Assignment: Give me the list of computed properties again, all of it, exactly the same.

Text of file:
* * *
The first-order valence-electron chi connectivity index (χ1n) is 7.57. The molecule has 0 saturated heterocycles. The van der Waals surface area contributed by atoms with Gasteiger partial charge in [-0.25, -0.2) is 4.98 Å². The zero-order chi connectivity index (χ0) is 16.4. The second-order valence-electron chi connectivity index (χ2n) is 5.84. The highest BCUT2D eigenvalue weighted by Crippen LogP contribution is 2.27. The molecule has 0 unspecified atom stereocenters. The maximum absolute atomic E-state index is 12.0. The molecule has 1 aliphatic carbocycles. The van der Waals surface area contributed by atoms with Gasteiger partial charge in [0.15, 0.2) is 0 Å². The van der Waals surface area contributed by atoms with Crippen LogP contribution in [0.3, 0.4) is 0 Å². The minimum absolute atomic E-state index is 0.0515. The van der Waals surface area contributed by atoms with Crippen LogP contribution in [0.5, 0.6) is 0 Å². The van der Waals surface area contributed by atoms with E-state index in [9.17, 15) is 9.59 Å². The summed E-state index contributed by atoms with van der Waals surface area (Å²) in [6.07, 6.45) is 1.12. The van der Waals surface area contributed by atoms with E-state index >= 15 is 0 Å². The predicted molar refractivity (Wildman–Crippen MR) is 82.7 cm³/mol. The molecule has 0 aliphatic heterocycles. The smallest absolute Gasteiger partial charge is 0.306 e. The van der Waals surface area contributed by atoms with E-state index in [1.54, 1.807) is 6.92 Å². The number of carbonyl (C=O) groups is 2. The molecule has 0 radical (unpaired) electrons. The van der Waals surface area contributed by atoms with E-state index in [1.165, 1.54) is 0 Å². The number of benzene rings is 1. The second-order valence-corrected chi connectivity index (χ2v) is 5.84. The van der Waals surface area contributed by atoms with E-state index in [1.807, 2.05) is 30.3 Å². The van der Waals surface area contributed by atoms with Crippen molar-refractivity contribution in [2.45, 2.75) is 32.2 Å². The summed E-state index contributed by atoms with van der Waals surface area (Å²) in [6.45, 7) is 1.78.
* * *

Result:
The first-order valence-electron chi connectivity index (χ1n) is 7.57. The molecule has 0 saturated heterocycles. The van der Waals surface area contributed by atoms with Gasteiger partial charge in [-0.25, -0.2) is 4.98 Å². The zero-order chi connectivity index (χ0) is 16.4. The second-order valence-electron chi connectivity index (χ2n) is 5.84. The highest BCUT2D eigenvalue weighted by Crippen LogP contribution is 2.27. The molecule has 0 unspecified atom stereocenters. The maximum absolute atomic E-state index is 12.0. The molecule has 1 aliphatic carbocycles. The van der Waals surface area contributed by atoms with Gasteiger partial charge in [0.15, 0.2) is 0 Å². The van der Waals surface area contributed by atoms with Crippen LogP contribution in [0.3, 0.4) is 0 Å². The minimum absolute atomic E-state index is 0.0515. The van der Waals surface area contributed by atoms with Crippen LogP contribution in [0.5, 0.6) is 0 Å². The van der Waals surface area contributed by atoms with E-state index in [9.17, 15) is 9.59 Å². The summed E-state index contributed by atoms with van der Waals surface area (Å²) in [6.07, 6.45) is 1.12. The van der Waals surface area contributed by atoms with E-state index >= 15 is 0 Å². The predicted molar refractivity (Wildman–Crippen MR) is 82.7 cm³/mol. The molecule has 0 aliphatic heterocycles. The smallest absolute Gasteiger partial charge is 0.306 e. The van der Waals surface area contributed by atoms with E-state index in [1.54, 1.807) is 6.92 Å². The number of carbonyl (C=O) groups is 2. The molecule has 0 radical (unpaired) electrons. The van der Waals surface area contributed by atoms with E-state index in [1.165, 1.54) is 0 Å². The number of benzene rings is 1. The second-order valence-corrected chi connectivity index (χ2v) is 5.84. The van der Waals surface area contributed by atoms with E-state index in [1.807, 2.05) is 30.3 Å². The van der Waals surface area contributed by atoms with Crippen molar-refractivity contribution in [2.45, 2.75) is 32.2 Å². The summed E-state index contributed by atoms with van der Waals surface area (Å²) in [6.45, 7) is 1.78.